Ptpn1 deletion protects oval cells against lipoapoptosis by targeting cellular processes that favour lipid droplet formation and dynamics
Título (trad.)La deleción de Ptpn1 protege a las células ovales frente a la lipoapoptosis mediante la regulación de la formación y dinamismo de las gotas lipídicas
EntidadUAM. Departamento de Bioquímica; Instituto de Investigaciones Biomédicas "Alberto Sols" (IIBM)
Fecha de edición2022-01-27
MateriasBiología y Biomedicina / Biología
NotaTesis doctoral inédita leída en la Universidad Autónoma de Madrid, Facultad de Ciencias, Departamento de Bioquímica. Fecha de lectura: 27-01-2022
Esta obra está bajo una licencia de Creative Commons Reconocimiento-NoComercial-SinObraDerivada 4.0 Internacional.
Nonalcoholic fatty liver disease (NAFLD), the most common cause of chronic liver disease worldwide, ranges from benign and reversible steatosis that is accompanied by insulin resistance and elevated circulating free fatty acids (FAs), to nonalcoholic steatohepatitis (NASH), cirrhosis and culminates in some cases in hepatocarcinoma. The main drivers of NAFLD-associated lipotoxicity are saturated FAs (SFAs), although the molecular mechanisms involved in liver cell death have not been fully defined. Lipid droplets (LDs) buffer the excess of toxic lipid species, including SFAs. The enzyme stearoyl CoA desaturase 1 (SCD1 (encoded by the Scd1 gene) catalyzes desaturation of SFAs such as palmitic acid (PA) and stearic acid (SA) and plays an essential role in the formation of hepatic triglycerides (TGs) easily stored in the LDs. Of relevance for this Thesis, the LDs emerge from the endoplasmic reticulum (ER) and during their life cycle contact with other organelles, not only the ER and mitochondria, but also autophagosomes, lysosomes and peroxisomes through membrane contact sites. Hepatic progenitor cells in humans (HPCs) or oval cells (OCs) in mice (HPCs/OCs) constitute 1-3% of the cell population in the normal adult liver. They are progenitor hepatic stem cells that, upon liver damage, proliferate and differentiate into hepatocytes or cholangiocytes in a process known as ductular reaction, due to their ability to express markers of both biliary and hepatocyte lineages. Activation of HPCs/OCs has been related to hepatocyte injury during chronic liver diseases including NAFLD. However, whether the lipotoxic milieu of the NAFLD affects HPCs/OCs´s viability has not been addressed. Protein tyrosine phosphatase 1B (PTP1B), encoded by the Ptpn1 gene, plays a fundamental role in modulating signaling cascades triggered by hormones/growth factors including insulin, insulin-like growth factor-1 (IGF-1), epidermal growth factor (EGF) and hepatocyte growth factor (HGF), all relevant for liver regeneration. In this Thesis, we have investigated the molecular and cellular processes involved in the susceptibility of HPCs/OCs expressing or not PTP1B to lipotoxicity. We demonstrated that PA induced apoptotic cell death in wild-type (Ptpn1+/+) HPCs/OCs in parallel to oxidative stress and impaired autophagy. This lipotoxic effect was attenuated in HPCs/OCs lacking Ptpn1 that showed up-regulated antioxidant defences, increased unfolded protein response (UPR) signaling, higher ER content and elevated Scd1 expression/activity. These effects in Ptpn1-/- HPCs/OCs concurred with an active autophagy, higher mitochondrial efficiency and a molecular signature of starvation, favoring LD formation and catabolism. Autophagy blockade in Ptpn1-/- HPCs/OCs reduced Scd1 expression, mitochondrial fitness, LD formation and restored lipoapoptosis, an effect also mimicked by Scd1 silencing. The identification of LDs in HPCs/OCs in the livers from Ptpn1-/- mice with NAFLD that concurred with attenuated disease features opens new therapeutic perspectives to ensure HPCs/OCs viability and plasticity under lipotoxic liver damage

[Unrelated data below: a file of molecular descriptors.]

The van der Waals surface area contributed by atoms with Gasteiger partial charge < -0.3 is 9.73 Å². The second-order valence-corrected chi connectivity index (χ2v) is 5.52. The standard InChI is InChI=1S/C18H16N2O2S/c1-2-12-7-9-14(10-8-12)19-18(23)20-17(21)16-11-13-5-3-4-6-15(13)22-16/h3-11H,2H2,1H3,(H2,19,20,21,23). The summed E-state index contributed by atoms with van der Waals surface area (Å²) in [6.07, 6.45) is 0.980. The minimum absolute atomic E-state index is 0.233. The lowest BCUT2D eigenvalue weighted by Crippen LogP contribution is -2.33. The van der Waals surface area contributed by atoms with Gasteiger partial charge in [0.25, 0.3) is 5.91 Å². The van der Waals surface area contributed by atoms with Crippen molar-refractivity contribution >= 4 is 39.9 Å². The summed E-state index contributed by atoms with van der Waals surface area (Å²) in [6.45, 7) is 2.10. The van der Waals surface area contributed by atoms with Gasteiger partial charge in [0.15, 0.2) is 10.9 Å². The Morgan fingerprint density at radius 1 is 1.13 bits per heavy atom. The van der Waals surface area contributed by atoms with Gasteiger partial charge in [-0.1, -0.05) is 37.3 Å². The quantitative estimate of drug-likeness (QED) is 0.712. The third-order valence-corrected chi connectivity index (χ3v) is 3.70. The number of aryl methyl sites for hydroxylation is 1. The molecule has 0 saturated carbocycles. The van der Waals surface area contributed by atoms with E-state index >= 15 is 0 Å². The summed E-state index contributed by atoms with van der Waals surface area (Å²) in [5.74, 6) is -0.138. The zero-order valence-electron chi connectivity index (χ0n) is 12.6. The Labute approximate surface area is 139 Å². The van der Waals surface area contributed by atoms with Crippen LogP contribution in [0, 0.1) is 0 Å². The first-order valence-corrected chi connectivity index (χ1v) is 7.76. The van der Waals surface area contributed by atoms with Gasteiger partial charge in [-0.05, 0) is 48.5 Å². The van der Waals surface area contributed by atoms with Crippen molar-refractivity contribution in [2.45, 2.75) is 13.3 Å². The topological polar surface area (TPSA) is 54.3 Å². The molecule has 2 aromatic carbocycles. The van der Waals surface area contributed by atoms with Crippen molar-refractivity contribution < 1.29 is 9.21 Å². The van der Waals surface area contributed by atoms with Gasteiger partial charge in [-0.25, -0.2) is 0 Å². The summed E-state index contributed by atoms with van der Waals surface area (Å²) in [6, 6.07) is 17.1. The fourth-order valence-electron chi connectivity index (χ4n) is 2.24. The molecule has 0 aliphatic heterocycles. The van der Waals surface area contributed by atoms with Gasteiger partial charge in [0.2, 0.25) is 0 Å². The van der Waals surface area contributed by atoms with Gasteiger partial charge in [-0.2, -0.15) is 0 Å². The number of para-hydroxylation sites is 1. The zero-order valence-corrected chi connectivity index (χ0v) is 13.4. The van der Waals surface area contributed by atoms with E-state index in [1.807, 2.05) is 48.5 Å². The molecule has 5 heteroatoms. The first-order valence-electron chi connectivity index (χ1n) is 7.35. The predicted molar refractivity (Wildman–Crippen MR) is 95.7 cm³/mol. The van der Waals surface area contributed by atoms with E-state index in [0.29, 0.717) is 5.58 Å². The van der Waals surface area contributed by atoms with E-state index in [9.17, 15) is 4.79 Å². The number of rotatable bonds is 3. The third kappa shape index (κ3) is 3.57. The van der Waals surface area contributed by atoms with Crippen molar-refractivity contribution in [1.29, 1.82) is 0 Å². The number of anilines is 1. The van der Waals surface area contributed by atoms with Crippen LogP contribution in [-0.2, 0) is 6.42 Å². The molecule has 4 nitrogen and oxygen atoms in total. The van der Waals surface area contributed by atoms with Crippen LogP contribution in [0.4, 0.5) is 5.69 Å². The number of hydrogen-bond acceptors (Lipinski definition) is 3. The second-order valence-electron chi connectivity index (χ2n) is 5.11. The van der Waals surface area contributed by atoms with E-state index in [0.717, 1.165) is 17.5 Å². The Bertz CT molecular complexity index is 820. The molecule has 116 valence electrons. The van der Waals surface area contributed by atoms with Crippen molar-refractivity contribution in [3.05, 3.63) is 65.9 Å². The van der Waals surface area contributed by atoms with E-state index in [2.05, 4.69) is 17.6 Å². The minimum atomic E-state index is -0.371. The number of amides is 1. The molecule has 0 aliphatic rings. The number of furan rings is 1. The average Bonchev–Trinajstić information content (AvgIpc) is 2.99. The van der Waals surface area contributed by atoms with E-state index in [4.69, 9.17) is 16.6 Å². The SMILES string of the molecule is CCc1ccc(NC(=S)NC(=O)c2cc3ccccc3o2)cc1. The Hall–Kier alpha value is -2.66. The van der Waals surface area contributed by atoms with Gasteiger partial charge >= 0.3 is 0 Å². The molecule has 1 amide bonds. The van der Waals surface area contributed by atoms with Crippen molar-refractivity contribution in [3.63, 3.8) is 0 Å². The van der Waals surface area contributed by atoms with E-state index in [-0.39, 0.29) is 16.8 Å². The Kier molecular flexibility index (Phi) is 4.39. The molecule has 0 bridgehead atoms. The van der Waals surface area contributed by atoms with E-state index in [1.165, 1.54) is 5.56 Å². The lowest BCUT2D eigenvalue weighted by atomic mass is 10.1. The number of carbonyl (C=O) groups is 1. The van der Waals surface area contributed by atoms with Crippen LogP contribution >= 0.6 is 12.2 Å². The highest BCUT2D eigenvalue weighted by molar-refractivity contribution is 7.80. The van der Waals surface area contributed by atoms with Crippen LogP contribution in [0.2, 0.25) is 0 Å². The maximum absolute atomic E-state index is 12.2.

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Google Scholar:Barahona Sanz, Inés
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